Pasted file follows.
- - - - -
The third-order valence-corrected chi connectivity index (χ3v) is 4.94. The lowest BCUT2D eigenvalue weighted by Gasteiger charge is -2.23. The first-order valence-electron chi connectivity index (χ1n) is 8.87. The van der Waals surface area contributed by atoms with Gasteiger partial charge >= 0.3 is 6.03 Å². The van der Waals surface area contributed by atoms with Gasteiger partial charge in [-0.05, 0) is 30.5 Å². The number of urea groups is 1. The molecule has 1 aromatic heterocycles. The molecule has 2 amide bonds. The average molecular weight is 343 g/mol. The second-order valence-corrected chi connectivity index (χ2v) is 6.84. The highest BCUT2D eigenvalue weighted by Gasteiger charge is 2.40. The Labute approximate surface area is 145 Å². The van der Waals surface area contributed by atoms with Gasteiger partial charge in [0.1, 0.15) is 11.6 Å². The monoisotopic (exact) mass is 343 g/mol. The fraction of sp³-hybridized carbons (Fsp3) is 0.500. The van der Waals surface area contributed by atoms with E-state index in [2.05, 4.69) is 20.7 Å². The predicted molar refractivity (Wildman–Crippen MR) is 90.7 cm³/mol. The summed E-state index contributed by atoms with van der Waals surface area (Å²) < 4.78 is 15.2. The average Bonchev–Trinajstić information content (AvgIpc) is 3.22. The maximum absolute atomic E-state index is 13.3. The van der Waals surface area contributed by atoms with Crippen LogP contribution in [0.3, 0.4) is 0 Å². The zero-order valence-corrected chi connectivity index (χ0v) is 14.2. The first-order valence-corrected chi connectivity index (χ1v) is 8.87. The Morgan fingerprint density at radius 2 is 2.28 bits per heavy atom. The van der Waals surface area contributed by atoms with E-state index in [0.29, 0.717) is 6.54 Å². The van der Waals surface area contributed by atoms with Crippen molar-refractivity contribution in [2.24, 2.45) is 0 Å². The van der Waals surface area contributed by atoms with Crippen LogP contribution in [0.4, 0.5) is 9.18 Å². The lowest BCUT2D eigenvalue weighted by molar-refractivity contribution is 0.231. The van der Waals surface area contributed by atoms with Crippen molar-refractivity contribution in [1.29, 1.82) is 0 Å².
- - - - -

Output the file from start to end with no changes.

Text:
The third-order valence-corrected chi connectivity index (χ3v) is 4.94. The lowest BCUT2D eigenvalue weighted by Gasteiger charge is -2.23. The first-order valence-electron chi connectivity index (χ1n) is 8.87. The van der Waals surface area contributed by atoms with Gasteiger partial charge >= 0.3 is 6.03 Å². The van der Waals surface area contributed by atoms with Gasteiger partial charge in [-0.05, 0) is 30.5 Å². The number of urea groups is 1. The molecule has 1 aromatic heterocycles. The molecule has 2 amide bonds. The average molecular weight is 343 g/mol. The second-order valence-corrected chi connectivity index (χ2v) is 6.84. The highest BCUT2D eigenvalue weighted by Gasteiger charge is 2.40. The Labute approximate surface area is 145 Å². The van der Waals surface area contributed by atoms with Gasteiger partial charge in [0.1, 0.15) is 11.6 Å². The monoisotopic (exact) mass is 343 g/mol. The fraction of sp³-hybridized carbons (Fsp3) is 0.500. The van der Waals surface area contributed by atoms with E-state index in [2.05, 4.69) is 20.7 Å². The predicted molar refractivity (Wildman–Crippen MR) is 90.7 cm³/mol. The summed E-state index contributed by atoms with van der Waals surface area (Å²) < 4.78 is 15.2. The average Bonchev–Trinajstić information content (AvgIpc) is 3.22. The maximum absolute atomic E-state index is 13.3. The van der Waals surface area contributed by atoms with Crippen LogP contribution in [0.3, 0.4) is 0 Å². The zero-order valence-corrected chi connectivity index (χ0v) is 14.2. The first-order valence-corrected chi connectivity index (χ1v) is 8.87. The Morgan fingerprint density at radius 2 is 2.28 bits per heavy atom. The van der Waals surface area contributed by atoms with E-state index in [0.29, 0.717) is 6.54 Å². The van der Waals surface area contributed by atoms with Crippen molar-refractivity contribution in [2.24, 2.45) is 0 Å². The van der Waals surface area contributed by atoms with Crippen LogP contribution in [0.4, 0.5) is 9.18 Å². The lowest BCUT2D eigenvalue weighted by molar-refractivity contribution is 0.231. The van der Waals surface area contributed by atoms with Crippen molar-refractivity contribution in [1.29, 1.82) is 0 Å².